It is time for another edition of “Random Samples”–I occasionally get samples from marketing agencies and/or producers, and these can often be grouped together into some sort of over-arching theme: Drink Them and It Will Come, Summer is Here, So That Means (More) Rosé, If It Doesn’t Sparkle, It Doesn’t Matter.
Other times, I get just a bottle or two that do not have any apparent connection or link. Instead of holding on to those bottles until the “right” combination comes along, I decided to link all these “random” bottles together, making their own category (and, being the math geek that I am, “random sample” has a bit of a double entendre….
2014 Maxville Cabernet Sauvignon, Napa Valley: Retail $60. 100% Cabernet Sauvignon. After some time open, lovely aromas of blackberry, cassis, black pepper, and cedar. This lovely mélange continues on the palate, with rich blackberry jam upfront followed by a balancing acidity and spice. The finish? Fruity as well, but also lengthy, grippy (plenty of tannin), and lengthy. This is not the most earth-shattering Napa Cab I have ever tasted, but for the price? This is a lovely example. Very Good to Outstanding. 89-91 Points.
2015 Maxville Sauvignon Blanc Napa Valley: Retail $30. 100% Estate grown from the “Musque” clone, this is more Kiwi than Napa in style with vibrant aromas of peach and red apple with a scootch of guava. On the palate, plenty of fruit with melon, peach, and a different aroma, closer to coffee than anything else. Overall? This is a great choice, and an example of perhaps what Napa Sauvignon Blanc should be—although at this point, most of it is being ripped out in favor of its red offspring. Very Good to Outstanding. 88-90 Points.
2015 Mercer Horse Heaven Hills Sauvignon Blanc: Retail $13. Another Sauvignon Blanc on the docket this week, but this hails from the great state of Washington and the Horse Heaven Hills appellation in the eastern portion of the state. The first Mercer arrived in what would become the United States a full two score before the Declaration of Independence, and his offspring gradually moved west, eventually calling Washington state home. This wine has gobs of grapefruit, a bit of fresh-cut grass, and succulent stone fruit. On the palate, good fruit but a bit on the round side, this could benefit from a deft shot of tartness.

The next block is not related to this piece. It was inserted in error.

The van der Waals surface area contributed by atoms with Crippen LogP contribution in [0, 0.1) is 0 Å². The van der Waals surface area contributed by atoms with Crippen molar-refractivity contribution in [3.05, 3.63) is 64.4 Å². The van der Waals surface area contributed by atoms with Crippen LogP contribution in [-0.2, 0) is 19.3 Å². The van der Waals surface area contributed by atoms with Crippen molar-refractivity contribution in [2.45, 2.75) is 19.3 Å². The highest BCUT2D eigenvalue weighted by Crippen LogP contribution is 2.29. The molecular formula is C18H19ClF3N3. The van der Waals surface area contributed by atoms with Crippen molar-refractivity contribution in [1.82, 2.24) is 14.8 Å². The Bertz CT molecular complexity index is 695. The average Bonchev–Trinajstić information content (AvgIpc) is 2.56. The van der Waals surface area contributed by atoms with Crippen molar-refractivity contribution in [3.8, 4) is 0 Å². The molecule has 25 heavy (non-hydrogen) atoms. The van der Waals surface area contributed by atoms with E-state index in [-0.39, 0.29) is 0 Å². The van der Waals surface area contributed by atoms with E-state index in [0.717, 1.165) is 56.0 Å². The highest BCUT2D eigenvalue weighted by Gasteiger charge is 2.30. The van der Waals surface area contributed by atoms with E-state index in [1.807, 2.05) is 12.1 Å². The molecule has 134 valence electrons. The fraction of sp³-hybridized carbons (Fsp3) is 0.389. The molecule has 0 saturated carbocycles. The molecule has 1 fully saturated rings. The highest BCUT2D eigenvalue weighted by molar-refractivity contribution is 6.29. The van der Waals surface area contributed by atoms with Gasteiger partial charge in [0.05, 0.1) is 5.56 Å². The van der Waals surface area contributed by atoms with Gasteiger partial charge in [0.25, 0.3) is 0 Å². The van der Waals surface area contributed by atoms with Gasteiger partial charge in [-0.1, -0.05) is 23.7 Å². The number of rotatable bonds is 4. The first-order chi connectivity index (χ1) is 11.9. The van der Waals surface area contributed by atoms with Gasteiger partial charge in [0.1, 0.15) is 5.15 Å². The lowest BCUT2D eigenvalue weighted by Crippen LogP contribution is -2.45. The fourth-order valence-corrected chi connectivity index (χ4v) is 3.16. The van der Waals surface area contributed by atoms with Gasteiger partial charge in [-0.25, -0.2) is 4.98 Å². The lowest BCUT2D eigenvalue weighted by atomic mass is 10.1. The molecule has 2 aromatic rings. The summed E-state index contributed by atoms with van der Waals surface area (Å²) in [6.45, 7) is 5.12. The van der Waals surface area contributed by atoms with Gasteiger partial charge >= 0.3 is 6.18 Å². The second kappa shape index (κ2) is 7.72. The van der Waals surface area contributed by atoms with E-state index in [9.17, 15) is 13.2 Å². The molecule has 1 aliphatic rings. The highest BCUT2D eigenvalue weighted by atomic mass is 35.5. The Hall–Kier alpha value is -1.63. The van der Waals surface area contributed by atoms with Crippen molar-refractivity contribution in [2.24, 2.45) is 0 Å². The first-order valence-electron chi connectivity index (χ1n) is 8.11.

2015 Smith-Madrone Chardonnay Spring Mountain, Napa Valley: Retail $34. I have not hidden my affection for Smith-Madrone wines–their value is just off the charts. Although I have never visited the winery, it sits firmly atop the “must-see” Napa Valley list. This Chard is another reason why: golden in the glass, with pear, apple, white flower, and wet gravel. There is also a bit of oak, but it is certainly shy despite being fermented and aged in French oak (and 80% new). On the palate, this is rich, unctuous, and loaded with body. The fruit is front and center, and beautifully balanced with the tartness and aforementioned richness and oak. That oak, while present, is far from dominant–it melds in beautifully. Bravo. Outstanding. 91-93 Points.
2014 Smith-Madrone Cabernet Sauvignon Spring Mountain Napa Valley: Retail $52. 85% Cabernet Sauvignon, 8% Cabernet Franc, 7% Merlot. I have reviewed numerous Smith-Madrone wines on this site (I thought about counting them, but that struck me as a bit odd), and each time I have decried my favor for their approaches to both wine-making and marketing. Here is yet another stellar wine crafted with that the consumer in mind. Rich fruit and hints of oak on the nose and the palate, but neither over-powers in either aspect. That should not be casually glanced over–many (most?) Napa Cabs focus on the fruit and oak with such fervor, that many of them have no resemblance to wines produced in other parts of the world. They decided to let the fruit do the talking–not shouting–and the oak, tartness, and tannin all play supporting roles. Blackberry, plum, cassis, splashes of vanilla, mocha, spice. Yum. Outstanding. 90-92 Points.
2016 Troon Vineyard Kubli Bench Blanc, White Family Vineyard, Applegate Valley, Oregon: Retail $25. 55% Marsanne, 45% Viognier. I have tasted through many Troon bottles at this point, and their wines are of impressive quality and have always delivered, particularly for the price. This is no exception. A fairly dark golden-yellow in the glass with tropical aromas (mango, papaya) as well as white flower (acacia). Initially a bit round and fruity (citrus and mango), but the acidity kicks in on the mid-palate to balance the fruit and provide plenty of structure. The finish is lengthy and tasty, urging the drinker to grab another sip (or seven). Very Good to Outstanding. 89-91 Points.
2015 Untamed Vine Cabernet Sauvignon Alexander Valley: Retail $9. This is another bottle from my new friends at Lidl, the discount grocery chain based in Germany that is now opening stores in the U.S. Quite dark in the glass with aromas of really dark black cherry, a touch of tobacco, and just a hint of earth. On the palate, quite fruity and fun, this is a wonderful glass of wine for that moment that you are watching Grey’s Anatomy with your wife and you need a distraction–anything–to dull the pain, but the wine can’t consume you to the point that it appears that you are not paying attention, not engaged in “date night.” Very Good. 87-89 Points.